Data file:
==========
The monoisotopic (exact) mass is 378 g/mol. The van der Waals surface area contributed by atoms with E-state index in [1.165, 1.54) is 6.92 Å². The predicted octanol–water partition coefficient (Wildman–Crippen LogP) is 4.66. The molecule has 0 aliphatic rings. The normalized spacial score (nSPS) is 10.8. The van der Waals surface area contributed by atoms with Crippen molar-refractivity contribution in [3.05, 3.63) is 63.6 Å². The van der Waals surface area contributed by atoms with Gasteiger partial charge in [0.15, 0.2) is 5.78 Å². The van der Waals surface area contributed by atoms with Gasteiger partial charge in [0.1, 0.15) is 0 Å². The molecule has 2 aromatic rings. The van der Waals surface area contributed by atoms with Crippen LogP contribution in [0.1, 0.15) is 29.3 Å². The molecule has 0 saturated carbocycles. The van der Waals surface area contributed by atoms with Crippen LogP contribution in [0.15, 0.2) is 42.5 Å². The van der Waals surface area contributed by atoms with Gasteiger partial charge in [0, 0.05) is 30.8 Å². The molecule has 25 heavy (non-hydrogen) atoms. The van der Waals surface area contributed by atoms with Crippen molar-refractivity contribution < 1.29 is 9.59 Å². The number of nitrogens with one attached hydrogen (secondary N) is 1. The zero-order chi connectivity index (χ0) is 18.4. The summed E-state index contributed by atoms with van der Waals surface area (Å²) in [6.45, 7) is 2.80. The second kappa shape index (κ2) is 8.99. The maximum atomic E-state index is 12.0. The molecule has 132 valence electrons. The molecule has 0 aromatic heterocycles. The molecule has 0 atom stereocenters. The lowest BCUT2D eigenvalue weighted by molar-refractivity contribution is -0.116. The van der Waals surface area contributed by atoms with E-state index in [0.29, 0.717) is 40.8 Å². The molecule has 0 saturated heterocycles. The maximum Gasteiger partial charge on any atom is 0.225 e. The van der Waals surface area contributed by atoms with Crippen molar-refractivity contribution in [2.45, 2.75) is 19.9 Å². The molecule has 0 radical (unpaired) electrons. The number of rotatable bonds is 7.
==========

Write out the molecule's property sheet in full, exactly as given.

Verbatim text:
The monoisotopic (exact) mass is 378 g/mol. The van der Waals surface area contributed by atoms with E-state index in [1.165, 1.54) is 6.92 Å². The predicted octanol–water partition coefficient (Wildman–Crippen LogP) is 4.66. The molecule has 0 aliphatic rings. The normalized spacial score (nSPS) is 10.8. The van der Waals surface area contributed by atoms with Crippen molar-refractivity contribution in [3.05, 3.63) is 63.6 Å². The van der Waals surface area contributed by atoms with Gasteiger partial charge in [0.15, 0.2) is 5.78 Å². The van der Waals surface area contributed by atoms with Gasteiger partial charge in [0.1, 0.15) is 0 Å². The molecule has 2 aromatic rings. The van der Waals surface area contributed by atoms with Crippen LogP contribution in [0.1, 0.15) is 29.3 Å². The molecule has 0 saturated carbocycles. The van der Waals surface area contributed by atoms with Crippen LogP contribution in [0.15, 0.2) is 42.5 Å². The van der Waals surface area contributed by atoms with Gasteiger partial charge in [0, 0.05) is 30.8 Å². The molecule has 25 heavy (non-hydrogen) atoms. The van der Waals surface area contributed by atoms with Crippen molar-refractivity contribution < 1.29 is 9.59 Å². The number of nitrogens with one attached hydrogen (secondary N) is 1. The zero-order chi connectivity index (χ0) is 18.4. The summed E-state index contributed by atoms with van der Waals surface area (Å²) in [6.45, 7) is 2.80. The second kappa shape index (κ2) is 8.99. The maximum atomic E-state index is 12.0. The molecule has 132 valence electrons. The molecule has 0 aromatic heterocycles. The molecule has 0 atom stereocenters. The lowest BCUT2D eigenvalue weighted by molar-refractivity contribution is -0.116. The van der Waals surface area contributed by atoms with E-state index in [0.29, 0.717) is 40.8 Å². The molecule has 0 saturated heterocycles. The maximum Gasteiger partial charge on any atom is 0.225 e. The van der Waals surface area contributed by atoms with Crippen molar-refractivity contribution in [2.45, 2.75) is 19.9 Å². The molecule has 0 radical (unpaired) electrons. The number of rotatable bonds is 7.